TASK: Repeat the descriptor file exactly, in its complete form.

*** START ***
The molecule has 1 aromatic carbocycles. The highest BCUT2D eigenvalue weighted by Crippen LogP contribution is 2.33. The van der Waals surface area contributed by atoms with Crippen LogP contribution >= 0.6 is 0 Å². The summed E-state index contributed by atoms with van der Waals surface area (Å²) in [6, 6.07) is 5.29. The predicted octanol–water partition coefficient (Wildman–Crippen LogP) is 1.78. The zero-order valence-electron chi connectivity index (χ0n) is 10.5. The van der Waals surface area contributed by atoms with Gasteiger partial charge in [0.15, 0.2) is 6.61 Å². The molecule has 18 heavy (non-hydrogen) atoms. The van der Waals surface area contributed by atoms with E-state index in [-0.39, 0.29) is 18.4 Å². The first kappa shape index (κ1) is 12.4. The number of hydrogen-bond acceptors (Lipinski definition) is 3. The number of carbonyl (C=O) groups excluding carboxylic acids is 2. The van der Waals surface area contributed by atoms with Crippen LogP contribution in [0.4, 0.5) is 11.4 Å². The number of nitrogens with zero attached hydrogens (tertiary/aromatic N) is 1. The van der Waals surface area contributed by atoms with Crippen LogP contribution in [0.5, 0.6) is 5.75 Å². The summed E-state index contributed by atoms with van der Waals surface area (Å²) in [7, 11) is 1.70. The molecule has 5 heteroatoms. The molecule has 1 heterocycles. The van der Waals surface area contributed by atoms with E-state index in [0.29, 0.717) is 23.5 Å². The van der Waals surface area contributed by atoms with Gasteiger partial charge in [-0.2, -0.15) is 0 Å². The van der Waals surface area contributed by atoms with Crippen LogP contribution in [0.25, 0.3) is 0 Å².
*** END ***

The molecule has 1 aromatic carbocycles. The highest BCUT2D eigenvalue weighted by Crippen LogP contribution is 2.33. The van der Waals surface area contributed by atoms with Crippen LogP contribution >= 0.6 is 0 Å². The summed E-state index contributed by atoms with van der Waals surface area (Å²) in [6, 6.07) is 5.29. The predicted octanol–water partition coefficient (Wildman–Crippen LogP) is 1.78. The zero-order valence-electron chi connectivity index (χ0n) is 10.5. The van der Waals surface area contributed by atoms with Gasteiger partial charge in [0.15, 0.2) is 6.61 Å². The molecule has 18 heavy (non-hydrogen) atoms. The van der Waals surface area contributed by atoms with E-state index in [-0.39, 0.29) is 18.4 Å². The first kappa shape index (κ1) is 12.4. The number of hydrogen-bond acceptors (Lipinski definition) is 3. The number of carbonyl (C=O) groups excluding carboxylic acids is 2. The van der Waals surface area contributed by atoms with Crippen LogP contribution in [0.4, 0.5) is 11.4 Å². The number of nitrogens with zero attached hydrogens (tertiary/aromatic N) is 1. The van der Waals surface area contributed by atoms with Crippen LogP contribution in [0.5, 0.6) is 5.75 Å². The summed E-state index contributed by atoms with van der Waals surface area (Å²) in [7, 11) is 1.70. The molecule has 5 heteroatoms. The molecule has 1 heterocycles. The van der Waals surface area contributed by atoms with E-state index in [0.29, 0.717) is 23.5 Å². The van der Waals surface area contributed by atoms with Gasteiger partial charge in [-0.2, -0.15) is 0 Å². The van der Waals surface area contributed by atoms with Crippen LogP contribution in [0.25, 0.3) is 0 Å².